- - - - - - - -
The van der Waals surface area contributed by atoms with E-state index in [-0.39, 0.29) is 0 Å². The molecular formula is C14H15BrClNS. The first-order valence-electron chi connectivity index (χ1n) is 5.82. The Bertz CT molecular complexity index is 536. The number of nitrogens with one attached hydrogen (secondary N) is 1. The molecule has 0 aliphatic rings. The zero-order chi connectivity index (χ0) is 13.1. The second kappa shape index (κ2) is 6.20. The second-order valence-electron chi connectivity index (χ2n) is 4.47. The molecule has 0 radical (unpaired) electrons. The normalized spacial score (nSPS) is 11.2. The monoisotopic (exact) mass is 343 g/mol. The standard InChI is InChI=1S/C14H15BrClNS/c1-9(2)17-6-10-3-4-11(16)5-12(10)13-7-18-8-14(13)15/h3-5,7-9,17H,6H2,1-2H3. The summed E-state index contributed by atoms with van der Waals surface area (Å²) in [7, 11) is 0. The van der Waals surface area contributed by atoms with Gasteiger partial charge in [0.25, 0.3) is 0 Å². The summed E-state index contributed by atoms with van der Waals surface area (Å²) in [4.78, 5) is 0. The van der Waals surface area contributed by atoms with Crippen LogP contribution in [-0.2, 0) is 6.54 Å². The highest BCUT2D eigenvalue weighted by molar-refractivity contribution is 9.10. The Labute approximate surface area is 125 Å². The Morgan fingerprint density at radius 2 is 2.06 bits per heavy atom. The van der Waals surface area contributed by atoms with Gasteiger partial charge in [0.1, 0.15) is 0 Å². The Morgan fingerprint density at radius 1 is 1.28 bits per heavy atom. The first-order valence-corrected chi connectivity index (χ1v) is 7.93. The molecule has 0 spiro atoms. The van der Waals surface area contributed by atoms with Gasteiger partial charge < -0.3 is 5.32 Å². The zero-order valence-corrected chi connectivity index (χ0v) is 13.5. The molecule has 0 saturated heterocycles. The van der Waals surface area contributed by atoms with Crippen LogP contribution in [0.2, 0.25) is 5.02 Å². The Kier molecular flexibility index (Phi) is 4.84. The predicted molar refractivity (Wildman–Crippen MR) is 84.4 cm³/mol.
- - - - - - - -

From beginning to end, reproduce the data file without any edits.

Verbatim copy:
The van der Waals surface area contributed by atoms with E-state index in [-0.39, 0.29) is 0 Å². The molecular formula is C14H15BrClNS. The first-order valence-electron chi connectivity index (χ1n) is 5.82. The Bertz CT molecular complexity index is 536. The number of nitrogens with one attached hydrogen (secondary N) is 1. The molecule has 0 aliphatic rings. The zero-order chi connectivity index (χ0) is 13.1. The second kappa shape index (κ2) is 6.20. The second-order valence-electron chi connectivity index (χ2n) is 4.47. The molecule has 0 radical (unpaired) electrons. The normalized spacial score (nSPS) is 11.2. The monoisotopic (exact) mass is 343 g/mol. The standard InChI is InChI=1S/C14H15BrClNS/c1-9(2)17-6-10-3-4-11(16)5-12(10)13-7-18-8-14(13)15/h3-5,7-9,17H,6H2,1-2H3. The summed E-state index contributed by atoms with van der Waals surface area (Å²) in [7, 11) is 0. The van der Waals surface area contributed by atoms with Gasteiger partial charge in [0.25, 0.3) is 0 Å². The summed E-state index contributed by atoms with van der Waals surface area (Å²) in [4.78, 5) is 0. The van der Waals surface area contributed by atoms with Crippen LogP contribution in [-0.2, 0) is 6.54 Å². The highest BCUT2D eigenvalue weighted by molar-refractivity contribution is 9.10. The Labute approximate surface area is 125 Å². The Morgan fingerprint density at radius 2 is 2.06 bits per heavy atom. The van der Waals surface area contributed by atoms with Gasteiger partial charge in [0.1, 0.15) is 0 Å². The Morgan fingerprint density at radius 1 is 1.28 bits per heavy atom. The first-order valence-corrected chi connectivity index (χ1v) is 7.93. The molecule has 0 spiro atoms. The van der Waals surface area contributed by atoms with Gasteiger partial charge < -0.3 is 5.32 Å². The zero-order valence-corrected chi connectivity index (χ0v) is 13.5. The molecule has 0 saturated heterocycles. The van der Waals surface area contributed by atoms with Crippen LogP contribution in [0.2, 0.25) is 5.02 Å². The Kier molecular flexibility index (Phi) is 4.84. The predicted molar refractivity (Wildman–Crippen MR) is 84.4 cm³/mol.